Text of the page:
Traveling abroad can be good for the soul, but hard on your peace of mind because you never know when something could happen. You need to get somewhere but find out the busses aren’t running that day. The train schedule is unfathomable to your foreign eyes. Or, worst of all, you suddenly find yourself in need of medical assistance.
When planning to travel, prepare yourself from a medical standpoint. Some things to consider:
Many health insurance policies don’t cover you when traveling overseas.
Check with your insurance carrier to see if you are covered abroad. If you are, find out exactly what is covered. Be aware that Medicare does not cover medical care overseas. If you’re not covered in other countries it’s wise to purchase a medical travel insurance policy.
Check out your medical travel insurance options.
Medical travel insurance varies, but generally there are separate policies for traveling and for evacuation back home to the United States. While your existing health plan might cover medical bills for you, chances are good that it won’t pay for evacuation. These insurance policies will be important in the event you get sick or injured during your travels. This is especially important for seniors, pregnant women and chronic health conditions.
Identify the U.S. embassy or consulate where you are going.
If you are injured or become seriously ill abroad, the local consular office can help locate the appropriate medical services and notify your family or friends if need be. You can find medical and emergency information for the location at usembassy.gov. Be sure to take the contact information with you on your travels.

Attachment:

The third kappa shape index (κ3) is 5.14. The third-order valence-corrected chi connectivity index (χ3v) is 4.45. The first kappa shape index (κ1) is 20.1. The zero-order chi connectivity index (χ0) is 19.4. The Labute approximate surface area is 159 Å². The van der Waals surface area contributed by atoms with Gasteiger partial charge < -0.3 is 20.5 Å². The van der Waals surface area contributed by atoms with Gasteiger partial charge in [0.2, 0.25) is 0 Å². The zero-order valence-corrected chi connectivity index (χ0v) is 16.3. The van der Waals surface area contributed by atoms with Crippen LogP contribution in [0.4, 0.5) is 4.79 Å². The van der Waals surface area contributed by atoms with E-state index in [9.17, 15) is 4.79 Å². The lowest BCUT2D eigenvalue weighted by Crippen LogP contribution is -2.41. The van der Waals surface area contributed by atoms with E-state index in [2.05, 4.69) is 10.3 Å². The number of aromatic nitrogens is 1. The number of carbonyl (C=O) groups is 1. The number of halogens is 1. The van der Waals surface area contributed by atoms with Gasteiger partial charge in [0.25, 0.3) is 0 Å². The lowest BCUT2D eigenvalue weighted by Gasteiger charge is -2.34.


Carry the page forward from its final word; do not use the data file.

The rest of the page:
Have extra medication on hand when you set out.
Keep your medications in their original bottles so they are easy to identify. Get to know each medication’s generic name in case it’s known by a different name in the country you’re going to visit. This will come in handy if you need to get refills during your travels, but keep in mind that you may not be able to replenish in more remote destinations. Bring an extra supply of medications with you.
Carry contact and health information with you in your carryon luggage.
Write down how you can be reached, whom to contact in case of an emergency and the generic names for your medications. If you have a serious or chronic health condition, consider having your physician write a note for you with pertinent details.
With some planning and preparation, you can have peace of mind knowing you have what you need in a medical emergency or illness while traveling abroad. Learn what you can about travel medical insurance and get quotes here, whether you are going to travel domestically or abroad.